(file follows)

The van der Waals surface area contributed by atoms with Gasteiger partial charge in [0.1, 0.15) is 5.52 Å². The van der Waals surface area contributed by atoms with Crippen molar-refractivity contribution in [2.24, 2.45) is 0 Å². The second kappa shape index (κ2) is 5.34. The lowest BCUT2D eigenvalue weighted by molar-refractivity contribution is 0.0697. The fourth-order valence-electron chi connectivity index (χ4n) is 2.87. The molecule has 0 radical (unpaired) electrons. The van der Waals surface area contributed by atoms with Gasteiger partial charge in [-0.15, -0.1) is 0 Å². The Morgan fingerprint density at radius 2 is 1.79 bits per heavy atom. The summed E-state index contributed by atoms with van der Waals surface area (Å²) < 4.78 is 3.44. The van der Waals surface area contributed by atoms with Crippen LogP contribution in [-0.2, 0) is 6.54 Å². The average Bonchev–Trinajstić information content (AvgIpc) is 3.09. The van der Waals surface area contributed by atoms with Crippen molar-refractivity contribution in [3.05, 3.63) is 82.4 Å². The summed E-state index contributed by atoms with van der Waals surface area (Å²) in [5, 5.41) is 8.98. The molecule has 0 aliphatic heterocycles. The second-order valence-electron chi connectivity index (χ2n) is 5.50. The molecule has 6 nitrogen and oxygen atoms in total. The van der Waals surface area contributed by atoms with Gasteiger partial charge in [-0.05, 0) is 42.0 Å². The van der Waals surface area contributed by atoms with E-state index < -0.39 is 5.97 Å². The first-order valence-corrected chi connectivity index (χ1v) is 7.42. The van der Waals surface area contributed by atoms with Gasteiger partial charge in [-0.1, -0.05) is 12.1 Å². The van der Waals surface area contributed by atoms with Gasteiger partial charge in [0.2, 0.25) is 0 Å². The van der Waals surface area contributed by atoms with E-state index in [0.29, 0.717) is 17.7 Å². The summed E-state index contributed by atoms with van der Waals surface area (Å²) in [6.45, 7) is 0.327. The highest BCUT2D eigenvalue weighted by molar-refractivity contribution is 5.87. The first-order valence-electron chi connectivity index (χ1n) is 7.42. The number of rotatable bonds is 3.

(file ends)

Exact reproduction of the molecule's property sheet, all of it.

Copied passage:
The van der Waals surface area contributed by atoms with Gasteiger partial charge in [0.1, 0.15) is 5.52 Å². The van der Waals surface area contributed by atoms with Crippen molar-refractivity contribution in [2.24, 2.45) is 0 Å². The second kappa shape index (κ2) is 5.34. The lowest BCUT2D eigenvalue weighted by molar-refractivity contribution is 0.0697. The fourth-order valence-electron chi connectivity index (χ4n) is 2.87. The molecule has 0 radical (unpaired) electrons. The van der Waals surface area contributed by atoms with Gasteiger partial charge in [-0.15, -0.1) is 0 Å². The Morgan fingerprint density at radius 2 is 1.79 bits per heavy atom. The summed E-state index contributed by atoms with van der Waals surface area (Å²) < 4.78 is 3.44. The van der Waals surface area contributed by atoms with Crippen LogP contribution in [-0.2, 0) is 6.54 Å². The average Bonchev–Trinajstić information content (AvgIpc) is 3.09. The van der Waals surface area contributed by atoms with Crippen molar-refractivity contribution in [3.05, 3.63) is 82.4 Å². The summed E-state index contributed by atoms with van der Waals surface area (Å²) in [5, 5.41) is 8.98. The molecule has 0 aliphatic heterocycles. The second-order valence-electron chi connectivity index (χ2n) is 5.50. The molecule has 6 nitrogen and oxygen atoms in total. The van der Waals surface area contributed by atoms with Gasteiger partial charge in [-0.05, 0) is 42.0 Å². The van der Waals surface area contributed by atoms with E-state index < -0.39 is 5.97 Å². The first-order valence-corrected chi connectivity index (χ1v) is 7.42. The van der Waals surface area contributed by atoms with Gasteiger partial charge in [-0.1, -0.05) is 12.1 Å². The van der Waals surface area contributed by atoms with Gasteiger partial charge in [0.2, 0.25) is 0 Å². The van der Waals surface area contributed by atoms with E-state index in [0.29, 0.717) is 17.7 Å². The summed E-state index contributed by atoms with van der Waals surface area (Å²) in [6.45, 7) is 0.327. The highest BCUT2D eigenvalue weighted by molar-refractivity contribution is 5.87. The first-order valence-electron chi connectivity index (χ1n) is 7.42. The number of rotatable bonds is 3.